Festive marshmallow snowmen with chocolate hats and buttons!
Ingredients (for 8 snowman)
Ingredients (for 8 snowman)
By “nutella” I mean hazelut chocolate spread. I always use the supermarket’s own version because it’s so much cheaper and just as good. The recipe I used from BBC GoodFood is for a circular baking tin, but I used my rectangular tin and it baked fine, although far more quickly. And if you’re thinking “cinnamon, yuck!”, you can always use only 1 tsp in the mix. But the cinnamon flavour in the finished cake is very subtle, even when using 2 tsp.
If you’re not from the UK, you may not know that it’s traditional here to celebrate the night of November 5th with bonfires and fireworks. This cupcake decoration idea – using chocolate flakes to create the firewood and piped orange buttercream for the flames – is another one I saw a photo of on Pinterest and decided to give it a try.
I used my golden syrup sponge cake recipe. I used the same quantities of ingredients for making a loaf cake, but divided the mixture between 12 cupcake cases and baked for 20 minutes at 180 degrees C (160 fan, 356 degrees F, Gas Mark 4) until risen and golden.
Decoration ingredients (for 12 cupcakes)
I saw this Halloween oreo spider muffin/cupcake decoration idea on Pinterest and decided to give it a go!
Make whatever muffins are your favourite. You could make cupcakes instead. My recipe index has lots of muffin and cupcake recipes if you need some ideas. For example: chocolate fudge muffins, snickers muffins or Halloween brownie cupcakes.
I made plain vanilla sponge muffins: 4 eggs (large or medium), 8 oz (225g) self-raising flour, 8 oz caster sugar, 8 oz butter/baking margarine and a tsp of vanilla essence/extract. Beat together the butter and sugar until fluffy, stir in the eggs until combined and finally fold in the flour. Divide the mixture into your cases (12 muffins or 24 cupcakes) and bake for about 20 minutes at 180 degrees C (160 fan, 356 degrees F, Gas Mark 4) until risen and golden.
Decoration ingredients (for 12 muffins)
I can’t believe I haven’t made this golden syrup sponge cake before. It’s absolutely delicious and I can’t recommend it highly enough! I got the recipe from Baking with Granny.
And if you can resist eating it all for a couple of days, it would make a brilliant dessert: serve a slice warm with ice cream!
Ingredients (makes 20-30 truffles depending on how big you roll them)
This is a quick, easy recipe I found on GoodtoKnow. I used a lot of strong coffee and the coffee flavour in the cake was still subtle, so don’t worry about going too far.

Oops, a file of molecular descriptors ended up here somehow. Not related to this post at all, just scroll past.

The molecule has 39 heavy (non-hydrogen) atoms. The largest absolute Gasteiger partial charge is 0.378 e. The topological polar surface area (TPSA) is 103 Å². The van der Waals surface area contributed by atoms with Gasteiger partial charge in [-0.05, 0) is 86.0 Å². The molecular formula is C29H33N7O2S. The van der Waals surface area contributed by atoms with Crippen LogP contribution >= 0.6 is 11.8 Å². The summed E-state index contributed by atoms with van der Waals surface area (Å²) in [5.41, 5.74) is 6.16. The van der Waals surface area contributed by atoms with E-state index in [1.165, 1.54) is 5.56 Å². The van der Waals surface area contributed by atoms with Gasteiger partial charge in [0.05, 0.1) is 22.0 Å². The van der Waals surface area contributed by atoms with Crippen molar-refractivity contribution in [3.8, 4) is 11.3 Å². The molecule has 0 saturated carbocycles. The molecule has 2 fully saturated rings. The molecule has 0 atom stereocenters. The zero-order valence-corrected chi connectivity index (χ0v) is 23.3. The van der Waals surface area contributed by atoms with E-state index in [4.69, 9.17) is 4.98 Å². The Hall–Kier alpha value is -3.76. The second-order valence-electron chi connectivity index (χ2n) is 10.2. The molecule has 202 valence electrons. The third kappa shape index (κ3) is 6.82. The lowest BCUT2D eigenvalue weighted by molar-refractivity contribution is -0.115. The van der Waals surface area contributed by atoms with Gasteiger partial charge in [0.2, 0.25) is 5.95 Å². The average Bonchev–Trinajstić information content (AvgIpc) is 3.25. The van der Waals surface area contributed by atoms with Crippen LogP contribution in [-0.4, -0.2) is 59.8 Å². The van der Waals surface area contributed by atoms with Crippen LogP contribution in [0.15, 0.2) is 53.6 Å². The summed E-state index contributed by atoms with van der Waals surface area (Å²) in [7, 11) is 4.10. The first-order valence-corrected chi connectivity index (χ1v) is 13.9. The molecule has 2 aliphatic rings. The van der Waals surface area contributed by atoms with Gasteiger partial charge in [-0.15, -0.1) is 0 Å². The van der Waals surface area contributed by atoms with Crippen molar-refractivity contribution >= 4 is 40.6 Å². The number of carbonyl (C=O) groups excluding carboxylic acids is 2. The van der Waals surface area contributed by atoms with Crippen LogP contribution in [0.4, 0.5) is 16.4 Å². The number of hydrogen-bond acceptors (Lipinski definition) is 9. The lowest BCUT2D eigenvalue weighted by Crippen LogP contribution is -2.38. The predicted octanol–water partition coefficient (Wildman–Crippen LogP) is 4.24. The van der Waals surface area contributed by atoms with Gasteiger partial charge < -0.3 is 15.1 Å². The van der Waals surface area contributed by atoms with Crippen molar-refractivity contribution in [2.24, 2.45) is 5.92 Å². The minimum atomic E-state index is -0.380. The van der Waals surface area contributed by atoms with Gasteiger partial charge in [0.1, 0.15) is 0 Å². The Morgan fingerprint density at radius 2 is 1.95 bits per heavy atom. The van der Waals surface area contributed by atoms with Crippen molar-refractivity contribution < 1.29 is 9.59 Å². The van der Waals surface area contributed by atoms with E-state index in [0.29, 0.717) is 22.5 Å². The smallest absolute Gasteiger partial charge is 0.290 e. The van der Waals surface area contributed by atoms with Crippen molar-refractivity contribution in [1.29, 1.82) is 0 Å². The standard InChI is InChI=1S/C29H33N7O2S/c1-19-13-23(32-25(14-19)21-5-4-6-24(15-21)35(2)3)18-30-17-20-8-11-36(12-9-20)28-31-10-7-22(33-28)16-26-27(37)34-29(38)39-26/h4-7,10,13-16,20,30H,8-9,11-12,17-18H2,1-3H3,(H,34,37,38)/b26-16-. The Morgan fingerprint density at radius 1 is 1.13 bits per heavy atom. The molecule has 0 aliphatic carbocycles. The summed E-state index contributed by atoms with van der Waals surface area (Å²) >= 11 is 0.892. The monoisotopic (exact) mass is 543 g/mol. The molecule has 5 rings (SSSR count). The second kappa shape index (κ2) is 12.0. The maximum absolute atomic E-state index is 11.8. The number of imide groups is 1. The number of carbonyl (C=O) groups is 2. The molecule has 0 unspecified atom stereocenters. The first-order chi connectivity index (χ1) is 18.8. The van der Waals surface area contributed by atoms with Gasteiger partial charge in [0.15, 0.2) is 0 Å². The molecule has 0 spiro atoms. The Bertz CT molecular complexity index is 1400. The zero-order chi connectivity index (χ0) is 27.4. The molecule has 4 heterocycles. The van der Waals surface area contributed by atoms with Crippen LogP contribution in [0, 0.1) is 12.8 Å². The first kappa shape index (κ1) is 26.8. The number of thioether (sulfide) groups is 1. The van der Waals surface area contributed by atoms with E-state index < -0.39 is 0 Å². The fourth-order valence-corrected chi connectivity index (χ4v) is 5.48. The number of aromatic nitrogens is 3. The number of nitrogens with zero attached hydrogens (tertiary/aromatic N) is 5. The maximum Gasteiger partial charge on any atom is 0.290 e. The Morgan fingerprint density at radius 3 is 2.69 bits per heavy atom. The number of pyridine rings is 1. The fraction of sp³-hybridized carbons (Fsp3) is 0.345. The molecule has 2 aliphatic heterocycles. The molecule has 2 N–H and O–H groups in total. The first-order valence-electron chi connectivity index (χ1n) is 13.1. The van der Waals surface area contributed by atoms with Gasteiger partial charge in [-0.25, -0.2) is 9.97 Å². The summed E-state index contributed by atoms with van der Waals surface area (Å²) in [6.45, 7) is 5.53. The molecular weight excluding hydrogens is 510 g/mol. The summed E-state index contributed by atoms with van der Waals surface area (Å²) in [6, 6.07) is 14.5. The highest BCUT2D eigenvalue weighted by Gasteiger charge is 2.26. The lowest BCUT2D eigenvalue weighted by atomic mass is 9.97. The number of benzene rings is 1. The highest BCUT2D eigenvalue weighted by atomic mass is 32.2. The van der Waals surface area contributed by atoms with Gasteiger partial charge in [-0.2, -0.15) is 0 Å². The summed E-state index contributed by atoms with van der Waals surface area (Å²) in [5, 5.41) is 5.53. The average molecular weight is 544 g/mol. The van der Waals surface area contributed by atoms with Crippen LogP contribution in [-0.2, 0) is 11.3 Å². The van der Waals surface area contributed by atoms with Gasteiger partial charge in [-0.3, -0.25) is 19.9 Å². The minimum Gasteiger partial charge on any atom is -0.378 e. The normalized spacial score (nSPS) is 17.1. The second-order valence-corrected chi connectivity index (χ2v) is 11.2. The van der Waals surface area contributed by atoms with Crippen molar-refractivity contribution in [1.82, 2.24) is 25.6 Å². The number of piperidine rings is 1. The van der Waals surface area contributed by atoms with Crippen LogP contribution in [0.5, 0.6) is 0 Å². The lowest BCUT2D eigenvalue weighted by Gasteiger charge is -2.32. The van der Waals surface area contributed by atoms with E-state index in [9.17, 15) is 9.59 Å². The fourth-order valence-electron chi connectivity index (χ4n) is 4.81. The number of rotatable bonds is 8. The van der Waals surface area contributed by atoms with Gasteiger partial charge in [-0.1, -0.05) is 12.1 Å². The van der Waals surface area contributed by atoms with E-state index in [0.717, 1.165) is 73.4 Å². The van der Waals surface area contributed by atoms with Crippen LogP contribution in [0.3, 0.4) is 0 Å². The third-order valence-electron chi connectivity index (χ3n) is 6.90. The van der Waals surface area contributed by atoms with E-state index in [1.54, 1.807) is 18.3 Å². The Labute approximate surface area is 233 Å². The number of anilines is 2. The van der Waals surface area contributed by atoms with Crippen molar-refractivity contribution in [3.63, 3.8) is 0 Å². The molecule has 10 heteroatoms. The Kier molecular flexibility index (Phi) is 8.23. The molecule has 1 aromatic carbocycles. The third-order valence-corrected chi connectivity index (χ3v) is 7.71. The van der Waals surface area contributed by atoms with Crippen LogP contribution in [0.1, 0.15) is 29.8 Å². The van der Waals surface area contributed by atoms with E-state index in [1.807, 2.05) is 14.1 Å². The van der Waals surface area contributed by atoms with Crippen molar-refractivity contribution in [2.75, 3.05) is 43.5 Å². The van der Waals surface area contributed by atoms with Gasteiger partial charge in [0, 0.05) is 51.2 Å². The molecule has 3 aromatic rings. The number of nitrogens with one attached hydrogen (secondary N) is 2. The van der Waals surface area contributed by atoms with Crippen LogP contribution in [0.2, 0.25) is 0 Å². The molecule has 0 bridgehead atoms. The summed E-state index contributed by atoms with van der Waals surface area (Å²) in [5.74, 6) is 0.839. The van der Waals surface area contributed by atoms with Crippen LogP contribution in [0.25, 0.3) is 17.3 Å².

Looking for an alternative to chocolate everything? These honey and ginger cakes are a terrific option. So easy to make, the mixture rises beautifully into a light, fragrant sponge.
I got the original recipe for these honey and ginger cakes at olive magazine. Personally, while the glaze is also easy to make, I prefer the cakes without it. As advertised, it’s very sticky, and I prefer to live without the mess!
If you want to use a bun/cupcake tin, the ingredients will make 24 cakes. If you use a muffin tin, you’ll get 12 muffins. As you’ll see below, I used a 12-hole bun tin and a 24-hole mini bun tin.
All thanks to Kaisha at The Writing Garnet for sending me a link to the brilliant Jane’s recipe for mini egg cookie cake. I hadn’t planned any Easter-themed baking, but I couldn’t resist trying this one. If you haven’t visited Jane’s Patisserie yet, I highly recommend it. All her recipes are wonderful.
I only made a small change to her original recipe. Before you bake, please note you are making two large cookies and putting them together. Although it’s called a “cake” it doesn’t have the consistency of cake. Instead it’s an enormous chewy biscuit packed full of chocolate chunks and Cadbury mini eggs.
Another old school classic I’ve been meaning to make for ages. This school jam and coconut sponge cake is made using a basic sponge mix with some jam and dessicated coconut to decorate. You can use any size or shape of shallow baking tin you have, just tweak the ingredient quantities up or down as necessary.
I believe some school canteens used to serve this as a dessert with (pink!) custard. But I’d rather eat it as it is!